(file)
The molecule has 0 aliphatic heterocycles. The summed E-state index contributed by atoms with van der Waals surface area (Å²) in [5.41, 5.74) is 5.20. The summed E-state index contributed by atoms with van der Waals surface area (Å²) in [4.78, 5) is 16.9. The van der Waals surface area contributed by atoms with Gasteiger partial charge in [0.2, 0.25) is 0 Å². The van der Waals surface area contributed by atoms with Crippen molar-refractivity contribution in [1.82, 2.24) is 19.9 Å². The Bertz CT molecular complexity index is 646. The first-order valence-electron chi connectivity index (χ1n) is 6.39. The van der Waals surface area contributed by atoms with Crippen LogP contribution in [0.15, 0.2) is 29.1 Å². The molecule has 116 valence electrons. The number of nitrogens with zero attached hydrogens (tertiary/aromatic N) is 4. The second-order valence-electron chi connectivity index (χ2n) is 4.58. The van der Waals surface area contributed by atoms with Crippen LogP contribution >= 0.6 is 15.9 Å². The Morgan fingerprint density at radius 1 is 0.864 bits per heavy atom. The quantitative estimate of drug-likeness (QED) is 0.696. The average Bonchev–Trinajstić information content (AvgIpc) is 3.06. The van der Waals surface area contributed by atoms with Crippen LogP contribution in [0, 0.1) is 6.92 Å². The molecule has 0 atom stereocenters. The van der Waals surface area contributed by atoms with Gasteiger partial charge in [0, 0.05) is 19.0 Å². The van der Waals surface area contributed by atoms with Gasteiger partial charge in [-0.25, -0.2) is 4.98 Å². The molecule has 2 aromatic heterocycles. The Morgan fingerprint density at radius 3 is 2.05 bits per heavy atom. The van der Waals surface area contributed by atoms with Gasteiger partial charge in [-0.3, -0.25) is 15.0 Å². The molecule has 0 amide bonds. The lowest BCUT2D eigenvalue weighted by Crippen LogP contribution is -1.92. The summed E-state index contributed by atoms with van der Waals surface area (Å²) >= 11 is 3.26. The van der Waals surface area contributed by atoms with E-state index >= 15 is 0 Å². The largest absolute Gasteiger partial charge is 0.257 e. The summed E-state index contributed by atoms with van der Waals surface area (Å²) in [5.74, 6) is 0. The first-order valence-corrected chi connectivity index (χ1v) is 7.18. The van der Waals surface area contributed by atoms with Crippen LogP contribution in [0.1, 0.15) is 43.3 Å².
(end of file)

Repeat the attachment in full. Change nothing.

The molecule has 0 aliphatic heterocycles. The summed E-state index contributed by atoms with van der Waals surface area (Å²) in [5.41, 5.74) is 5.20. The summed E-state index contributed by atoms with van der Waals surface area (Å²) in [4.78, 5) is 16.9. The van der Waals surface area contributed by atoms with Gasteiger partial charge in [0.2, 0.25) is 0 Å². The van der Waals surface area contributed by atoms with Crippen molar-refractivity contribution in [1.82, 2.24) is 19.9 Å². The Bertz CT molecular complexity index is 646. The first-order valence-electron chi connectivity index (χ1n) is 6.39. The van der Waals surface area contributed by atoms with Crippen LogP contribution in [0.15, 0.2) is 29.1 Å². The molecule has 116 valence electrons. The number of nitrogens with zero attached hydrogens (tertiary/aromatic N) is 4. The second-order valence-electron chi connectivity index (χ2n) is 4.58. The van der Waals surface area contributed by atoms with Crippen LogP contribution >= 0.6 is 15.9 Å². The Morgan fingerprint density at radius 1 is 0.864 bits per heavy atom. The quantitative estimate of drug-likeness (QED) is 0.696. The average Bonchev–Trinajstić information content (AvgIpc) is 3.06. The van der Waals surface area contributed by atoms with Crippen LogP contribution in [0, 0.1) is 6.92 Å². The molecule has 0 atom stereocenters. The van der Waals surface area contributed by atoms with Gasteiger partial charge in [0, 0.05) is 19.0 Å². The van der Waals surface area contributed by atoms with Gasteiger partial charge in [-0.25, -0.2) is 4.98 Å². The molecule has 2 aromatic heterocycles. The Morgan fingerprint density at radius 3 is 2.05 bits per heavy atom. The van der Waals surface area contributed by atoms with Gasteiger partial charge in [-0.3, -0.25) is 15.0 Å². The molecule has 0 amide bonds. The lowest BCUT2D eigenvalue weighted by Crippen LogP contribution is -1.92. The summed E-state index contributed by atoms with van der Waals surface area (Å²) >= 11 is 3.26. The van der Waals surface area contributed by atoms with E-state index >= 15 is 0 Å². The largest absolute Gasteiger partial charge is 0.257 e. The summed E-state index contributed by atoms with van der Waals surface area (Å²) in [5.74, 6) is 0. The first-order valence-corrected chi connectivity index (χ1v) is 7.18. The van der Waals surface area contributed by atoms with Crippen LogP contribution in [0.1, 0.15) is 43.3 Å².